GETTYSBURG, Pa. (NewsNation Now) — A Pennsylvania appeals court judge has ordered state officials to halt any further steps toward certifying election results, a day after the state’s governor announced he had certified Democrat Joe Biden’s win there.
It wasn’t immediately clear if the order from Commonwealth Court Judge Patricia McCullough, a Republican, could hold up the certification of state and local contests on the ballot or interrupt the scheduled Dec. 14 meeting of the state’s 20 electors.
McCullough scheduled a hearing for Friday.
Republican U.S. Rep. Mike Kelly and others filed suit Saturday to challenge approximately 2.5 million mail-in ballots that were predominantly cast by Democrats. They said the GOP-controlled state Legislature had failed to follow proper procedure when they voted last year to expand mail-in voting.
The state Supreme Court has twice this month overturned Commonwealth Court decisions involving Republican election challenges.
State election officials did not immediately return messages on whether they would appeal.
The judge’s decision comes as President Donald Trump’s personal lawyer Rudy Giuliani joined a meeting led by Republican lawmakers that aimed to discredit election results.
Pennsylvania’s Senate Majority Policy Committee held a “hearing” Wednesday at the Wyndham Hotel in Gettysburg. The state’s Republican Party announced on Twitter that both Trump and Giuliani would participate in the meeting. President Donald Trump phoned in to the meeting to address election “issues and irregularities.”
“This election was rigged and we can’t let that happen we can’t let it happen for our country and this election has to be turned around,” Trump said. “We won PA by a lot and we won all of these swing states by a lot.”
Hear Trump’s full remarks in the embedded player below.
“This election has to be turned around,” said Trump. “I want to thank the Senators for being there it’s so important the day before Thanksgiving.”
The president maintains the election was rigged after millions of mail-in ballots counted after election night changed the trajectory of the outcome.
“Anybody watching television the night of the election—I was being called by the biggest political people, ‘Congratulations sir on a big win,'” said Trump.
Republican Sen. Doug Mastriano requested the meeting Wednesday to call attention to polling issues and mail-in voting irregularities that he claims Pennsylvania residents encountered in the Nov. 3 election. There has been no evidence of widespread fraud in this year’s election.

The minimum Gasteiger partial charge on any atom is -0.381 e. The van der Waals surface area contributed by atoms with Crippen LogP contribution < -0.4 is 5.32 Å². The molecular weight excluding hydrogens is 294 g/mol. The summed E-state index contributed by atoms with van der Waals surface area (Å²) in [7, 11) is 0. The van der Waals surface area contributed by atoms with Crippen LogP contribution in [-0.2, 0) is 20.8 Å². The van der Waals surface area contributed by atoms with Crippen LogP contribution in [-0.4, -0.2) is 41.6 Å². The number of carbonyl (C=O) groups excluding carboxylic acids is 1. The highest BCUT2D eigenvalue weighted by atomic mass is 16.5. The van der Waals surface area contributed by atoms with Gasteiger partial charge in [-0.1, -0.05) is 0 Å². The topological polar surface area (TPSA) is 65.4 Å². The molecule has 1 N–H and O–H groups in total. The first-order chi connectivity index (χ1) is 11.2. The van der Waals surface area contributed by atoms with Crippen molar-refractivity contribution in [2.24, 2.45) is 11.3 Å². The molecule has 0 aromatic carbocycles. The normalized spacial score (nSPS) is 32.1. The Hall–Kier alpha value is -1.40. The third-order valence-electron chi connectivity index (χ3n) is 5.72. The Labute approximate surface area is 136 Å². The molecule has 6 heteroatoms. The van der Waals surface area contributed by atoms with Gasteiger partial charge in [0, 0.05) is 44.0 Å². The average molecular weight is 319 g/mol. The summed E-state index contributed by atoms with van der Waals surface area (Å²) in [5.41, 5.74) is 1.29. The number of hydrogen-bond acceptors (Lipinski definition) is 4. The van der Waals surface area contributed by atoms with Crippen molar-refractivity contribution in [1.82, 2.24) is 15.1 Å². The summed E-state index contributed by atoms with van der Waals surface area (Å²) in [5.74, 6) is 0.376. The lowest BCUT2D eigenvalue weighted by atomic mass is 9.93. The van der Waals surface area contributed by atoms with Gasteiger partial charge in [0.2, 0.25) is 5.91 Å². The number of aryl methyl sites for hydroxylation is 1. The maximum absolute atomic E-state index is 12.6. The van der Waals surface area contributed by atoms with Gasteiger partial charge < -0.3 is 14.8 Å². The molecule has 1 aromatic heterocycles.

“This is the most important public hearing ever held by this senate committee,” said Senator David Argall.
“We don’t want to disenfranchise anyone. We want to disqualify 682,000 votes so that 74 million people are not disenfranchised,” said Trump Campaign attorney Rudy Guiliani.
Election officials from both political parties have stated publicly that the election went well and international observers confirmed that there were no serious irregularities.
Gov. Tom Wolf reassured the public that it was a “fair and free election during an incredibly challenging time in our commonwealth and country’s history.”
“Our election workers have been under constant attack and they have performed admirably and honorably,” Wolf said after announcing the certification of votes Tuesday.
Pennsylvania, which carries 20 electoral votes, has been a focal point in the Trump campaign’s efforts to invalidate election results.
On Sunday, Trump appealed a federal judge’s dismissal of his campaign’s effort to block Pennsylvania’s certification of votes.
Under Pennsylvania law, Biden claims all 20 of the state’s Electoral College votes. The results show Biden and Harris with 3.46 million votes, Trump and Vice President Mike Pence with 3.38 million, and Libertarian Jo Jorgensen with 79,000.
The president was expected to attend today’s hearing in person, but canceled after a top adviser to his campaign tested positive for COVID-19; that advisor recently had contact with Rudy Guiliani.
Biden delivered a Thanksgiving address Wednesday afternoon.